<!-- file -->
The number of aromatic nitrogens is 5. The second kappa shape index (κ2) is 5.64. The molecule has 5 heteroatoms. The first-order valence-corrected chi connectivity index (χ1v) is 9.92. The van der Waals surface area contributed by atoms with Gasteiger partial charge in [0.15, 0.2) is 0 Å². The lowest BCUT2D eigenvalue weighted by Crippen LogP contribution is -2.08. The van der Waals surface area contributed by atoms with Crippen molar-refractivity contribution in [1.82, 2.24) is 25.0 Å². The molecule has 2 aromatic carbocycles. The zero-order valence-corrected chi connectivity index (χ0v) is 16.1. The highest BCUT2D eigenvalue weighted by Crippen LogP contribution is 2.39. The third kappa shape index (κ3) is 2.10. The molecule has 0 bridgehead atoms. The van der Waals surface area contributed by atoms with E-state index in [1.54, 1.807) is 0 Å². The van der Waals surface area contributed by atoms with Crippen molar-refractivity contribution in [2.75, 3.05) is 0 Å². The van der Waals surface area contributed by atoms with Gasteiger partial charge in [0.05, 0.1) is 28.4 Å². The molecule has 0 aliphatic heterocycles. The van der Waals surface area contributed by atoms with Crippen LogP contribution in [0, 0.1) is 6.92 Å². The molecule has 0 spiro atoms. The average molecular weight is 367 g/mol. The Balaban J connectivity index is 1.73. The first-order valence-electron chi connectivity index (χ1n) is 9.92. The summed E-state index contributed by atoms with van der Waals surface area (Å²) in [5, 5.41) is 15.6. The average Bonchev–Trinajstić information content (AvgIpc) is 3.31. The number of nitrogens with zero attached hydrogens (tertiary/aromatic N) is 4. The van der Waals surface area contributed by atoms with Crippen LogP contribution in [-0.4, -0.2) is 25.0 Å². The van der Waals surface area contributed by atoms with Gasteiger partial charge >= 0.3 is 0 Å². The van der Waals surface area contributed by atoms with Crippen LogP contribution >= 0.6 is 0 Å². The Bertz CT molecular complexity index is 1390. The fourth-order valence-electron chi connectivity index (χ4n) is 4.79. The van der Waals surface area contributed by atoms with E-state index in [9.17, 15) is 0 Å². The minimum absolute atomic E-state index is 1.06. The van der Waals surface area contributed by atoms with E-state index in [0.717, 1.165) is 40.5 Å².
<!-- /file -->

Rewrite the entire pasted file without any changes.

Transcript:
The number of aromatic nitrogens is 5. The second kappa shape index (κ2) is 5.64. The molecule has 5 heteroatoms. The first-order valence-corrected chi connectivity index (χ1v) is 9.92. The van der Waals surface area contributed by atoms with Gasteiger partial charge in [0.15, 0.2) is 0 Å². The lowest BCUT2D eigenvalue weighted by Crippen LogP contribution is -2.08. The van der Waals surface area contributed by atoms with Crippen molar-refractivity contribution in [1.82, 2.24) is 25.0 Å². The molecule has 2 aromatic carbocycles. The zero-order valence-corrected chi connectivity index (χ0v) is 16.1. The highest BCUT2D eigenvalue weighted by Crippen LogP contribution is 2.39. The third kappa shape index (κ3) is 2.10. The molecule has 0 bridgehead atoms. The van der Waals surface area contributed by atoms with E-state index in [1.54, 1.807) is 0 Å². The van der Waals surface area contributed by atoms with Crippen molar-refractivity contribution in [2.75, 3.05) is 0 Å². The van der Waals surface area contributed by atoms with Gasteiger partial charge in [0.05, 0.1) is 28.4 Å². The molecule has 0 aliphatic heterocycles. The van der Waals surface area contributed by atoms with Crippen LogP contribution in [0, 0.1) is 6.92 Å². The molecule has 0 spiro atoms. The average molecular weight is 367 g/mol. The Balaban J connectivity index is 1.73. The first-order valence-electron chi connectivity index (χ1n) is 9.92. The summed E-state index contributed by atoms with van der Waals surface area (Å²) in [5, 5.41) is 15.6. The average Bonchev–Trinajstić information content (AvgIpc) is 3.31. The number of nitrogens with zero attached hydrogens (tertiary/aromatic N) is 4. The van der Waals surface area contributed by atoms with Crippen LogP contribution in [-0.4, -0.2) is 25.0 Å². The van der Waals surface area contributed by atoms with Gasteiger partial charge >= 0.3 is 0 Å². The van der Waals surface area contributed by atoms with Crippen LogP contribution >= 0.6 is 0 Å². The Bertz CT molecular complexity index is 1390. The fourth-order valence-electron chi connectivity index (χ4n) is 4.79. The van der Waals surface area contributed by atoms with E-state index in [9.17, 15) is 0 Å². The minimum absolute atomic E-state index is 1.06. The van der Waals surface area contributed by atoms with E-state index in [0.717, 1.165) is 40.5 Å².